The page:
What is creativity?
I'm asking this question to peers actively working in creative industries and will report back with findings. My curiosity is sparked due to my own relationship with the creative process. I find it to be all consuming, not always a joyous celebration and rarely easy, but I'm constantly called to it. Although solving design problems is challenging, bringing the end solution to fruition is exhilarating. In an effort to demystify creativity and the process, let's take an initial look at what some say on the matter.
Creativity is to think more efficiently. – PIERRE REVERDY
I love this because one must exercise creativity to run a successful design business by adapting to engagement with new clients; to communicate effectively on a regular basis; to get things done no matter the snags that occur; to work within budget, timelines and often uninformed expectations. These are all constant problems to solve through creativity that in this case is defined through proficiency and competence.
Creativity or talent, like electricity, is something I don’t understand but something I’m able to harness and use. While electricity remains a mystery, I know I can plug into it and light up a cathedral or a synagogue or an operating room and use it to help save a life. Or I can use it to electrocute someone. Like electricity, creativity makes no judgment. I can use it productively or destructively. The important thing is to use it. You can’t use up creativity. The more you use it, the more you have. – MAYA ANGELOU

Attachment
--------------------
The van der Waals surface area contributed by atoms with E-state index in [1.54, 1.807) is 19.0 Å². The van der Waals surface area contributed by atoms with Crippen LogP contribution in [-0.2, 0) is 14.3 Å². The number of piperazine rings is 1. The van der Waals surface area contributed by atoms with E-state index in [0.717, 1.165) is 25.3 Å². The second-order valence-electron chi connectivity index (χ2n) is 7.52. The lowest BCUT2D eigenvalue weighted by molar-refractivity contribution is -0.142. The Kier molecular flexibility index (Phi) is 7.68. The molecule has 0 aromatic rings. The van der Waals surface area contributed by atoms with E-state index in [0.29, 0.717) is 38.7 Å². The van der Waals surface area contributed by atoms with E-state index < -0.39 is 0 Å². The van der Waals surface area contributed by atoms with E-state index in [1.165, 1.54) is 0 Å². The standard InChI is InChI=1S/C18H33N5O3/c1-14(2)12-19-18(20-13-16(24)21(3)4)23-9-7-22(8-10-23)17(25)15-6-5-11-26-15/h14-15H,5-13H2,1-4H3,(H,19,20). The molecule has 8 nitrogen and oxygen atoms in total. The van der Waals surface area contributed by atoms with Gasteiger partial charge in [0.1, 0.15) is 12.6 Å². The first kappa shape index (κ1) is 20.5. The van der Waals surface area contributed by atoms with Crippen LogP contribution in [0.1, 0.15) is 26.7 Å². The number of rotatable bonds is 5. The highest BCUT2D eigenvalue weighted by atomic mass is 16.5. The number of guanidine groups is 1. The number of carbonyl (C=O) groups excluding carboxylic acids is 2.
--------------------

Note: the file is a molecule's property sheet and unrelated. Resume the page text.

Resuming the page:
It's refreshing to know that others who engage in the creative process can't fully define it. The description that it's an infinite snowballing resource is motivating, as it encourages me to tap deep into the well that sometimes seems dry. For me, this takes time and effort, but if I'm persistent, the bountiful flow will happen. Let's address exercising creativity for destruction is another post. I'm going to spend some time thinking about that one and maybe I'll get some quotes from Dr. Evil.
Creativity comes through you but not from you and though it is with you, it belongs not to you. – JASON SILVA (quoting and rewording Khaleel Jibran).
This is a relief! The idea that I don't generate creativity alone takes the pressure off. I do need to put for the energy to engage the muscles that I know call upon the creative flow, but the concepts, puzzles pieces and solutions are all out there, ready to be harnessed and realigned in a fresh way. Silva continues to say Creativity is domesticated madness. This resonates with how I feel when I'm in the creative zone. Ideas are everywhere and some times the most offbeat seemingly non sequitur solution perfectly fits the client's requirements. The creative professional needs the honed intuition to know that the solution is right and the expertise to sometimes shape it to be the perfect unique answer. That process can be laborious, but is almost always a full circle feeling of accomplishment.
Creativity is characterized by the ability to perceive the world in new ways, to find hidden patterns, to make connections between seemingly unrelated phenomena, and to generate solutions. Creativity involves two processes: thinking, then producing. – LINDA NAIMAN
This means that, as creatives, one of our tasks to to first be aware of what is around us. We need to be in tune with our own perceptions of the relationships between things and people and also be cognitive of other people's perceptions. Only then can we reach to uncover new ways to find the hidden patterns of which Naiman speaks. But when we do, it's titillating.
I often hear “You get to be creative”. I've found that statement to be interesting. Does it imply that being creative is enjoyable? It can be, sometimes. Or maybe the thinking is that it's engaging and interesting, instead of a contrasting monotonous realm? If that's the case, then yes, I am fortunate to never be bored with my constant creative tasks.
What does creativity mean to you?